Prominent ears

ears2Prominent ears

Ear deformity is a common aesthetic complaint among children and adults. Mr Shailesh Vadodaria describes the non-surgical and surgical treatment options for correcting prominent ears


A prominent ear is classified as the absence or poor formation of the anti-helical fold. A prominent ear can also have an obtuse concho-mastoid angle behind the ear so that it protrudes away from the head. It is an aesthetic deformity and doesn’t affect the function of the ear.

Prominent ears occur in approximately 1–2% of the UK population. The condition is often passed down through a family and can occur in only one ear or both ears. In India, prominent ears are considered to be a sign of good luck and the larger the ear lobes a person has, the greater their intellect is.

Many parents  therefore choose not to correct their child’s prominent ears. However, in countries like Africa, prominent ears are considered a sign of bad luck and so parents would want to fix their child’s prominent ears as soon as possible. A prominent ear can be known by different names in other countries, such as “elephant ears” in Eastern countries or “jug ears” in the Western world.


There are many reasons why a person may choose to correct their prominent ears. A child with prominent ears will have ears close to adult size when they are six years old, making the abnormality more noticeable. This can lead to bullying and teasing.

Some adults have said that the name-calling has had an effect on their self-esteem and so makes them shy around people.

It can also affect their behaviour at family functions and make it unlikely for the person to want to take any pictures to remember the event. It can also make it harder for those in certain professions to do their job—a builder, for example, wouldn’t be able to hold a pencil behind their ear.

The operation is performed under general anaesthesia in children. In adults and young adults the operation can be performed under local anaesthesia, but a patient can choose to have it under general anaesthesia instead.

There are some advantages for an adult having the operation done under local anaesthesia—the procedure is safe, simple, cost effective and time efficient. The patient is awake and aware so finer refinement can be possible at the end of the procedure and the bandage is easier to wrap around the head of the patient.


There are different approaches as to how to correct a prominent ear. One non-surgical approach for children is referred to as “moulding”. A mould is made to gently reshape the child’s ear cartilage which is softer and mouldable for a short time after birth.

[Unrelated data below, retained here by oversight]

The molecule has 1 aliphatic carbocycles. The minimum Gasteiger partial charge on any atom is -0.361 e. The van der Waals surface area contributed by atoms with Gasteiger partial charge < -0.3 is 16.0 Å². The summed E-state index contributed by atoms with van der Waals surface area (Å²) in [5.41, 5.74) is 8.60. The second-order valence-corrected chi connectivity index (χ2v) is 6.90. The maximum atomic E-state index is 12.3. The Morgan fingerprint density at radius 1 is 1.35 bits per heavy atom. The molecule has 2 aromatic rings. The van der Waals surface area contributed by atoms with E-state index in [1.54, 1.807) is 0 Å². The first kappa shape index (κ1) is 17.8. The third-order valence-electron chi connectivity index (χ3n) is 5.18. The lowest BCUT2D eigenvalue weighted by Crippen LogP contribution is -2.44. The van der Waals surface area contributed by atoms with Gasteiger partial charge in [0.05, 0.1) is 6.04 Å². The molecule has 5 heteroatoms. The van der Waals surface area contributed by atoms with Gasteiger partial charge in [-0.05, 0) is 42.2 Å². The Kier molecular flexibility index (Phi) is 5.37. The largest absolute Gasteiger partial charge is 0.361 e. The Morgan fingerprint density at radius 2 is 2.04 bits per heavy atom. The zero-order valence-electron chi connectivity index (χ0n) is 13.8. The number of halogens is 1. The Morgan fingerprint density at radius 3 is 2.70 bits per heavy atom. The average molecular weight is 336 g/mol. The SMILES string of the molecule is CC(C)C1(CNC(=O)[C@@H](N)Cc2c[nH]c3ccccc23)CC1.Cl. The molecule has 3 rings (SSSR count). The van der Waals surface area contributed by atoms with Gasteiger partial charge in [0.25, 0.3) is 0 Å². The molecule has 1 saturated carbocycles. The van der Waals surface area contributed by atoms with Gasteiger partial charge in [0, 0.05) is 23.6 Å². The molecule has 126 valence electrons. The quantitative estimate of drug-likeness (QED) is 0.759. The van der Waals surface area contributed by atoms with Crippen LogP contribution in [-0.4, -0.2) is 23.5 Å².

These moulds would have to be worn by the baby all day and every day for the first few months. Although it is a non-invasive technique, it may not correct prominent ears in all children.

ears3It can be very demanding for parents and may not be very comfortable for children. Children who did not have the benefit of moulding during childhood or the moulding was unsuccessful can have surgical correction of prominent ears after five or six years of age.

The operation, called a pinnaplasty, can utilise various surgical approaches. The most frequently used procedure is where a dumbbell-shaped incision is made behind the ear and skin is removed. The cartilage is pinned down with permanent stiches to allow it to bend backwards towards the head.

Sometimes it is necessary for a small part of the cartilage to be removed to complete the procedure. Dissolvable stiches are then used to suture skin. A dressing is placed to keep the ear comfortable and in place. The operation usually takes between one to two hours.

The suture technique is safer than scoring as it is less invasive and there is minimal danger of conchal cartilage infection. It is also easier to revise if the suture technique is used instead of scoring.

Postoperative care

The dressing is kept on for up to seven days as it is important to keep the ear in place following surgery. It is necessary for the ear to remain undisturbed so the site must not be scratched. After the dressing is removed, patients are given a headband to wear for six to twelve weeks at night only. Swimming and contact sports should be avoided for four to six weeks.

As with any operation under general anaesthetic, there is a risk of complications related to a patient’s heart or lungs. There is also a minor risk of infection but the surgeon will prescribe a course of antibiotics and pain control medication. There is a small chance of keloid scars formation, but these can be addressed with a minor procedure at a later date.

Rarely, the ear might begin to protrude after the surgery so the operation will be performed again. There are also possibilities of bleeding, undercorrection, overcorrection and asymmetry, which may require revisional surgery.

Mr Shailesh Vadodaria is a consultant aesthetic, plastic and reconstructive surgeon based in Harley Street


Author: bodylanguage

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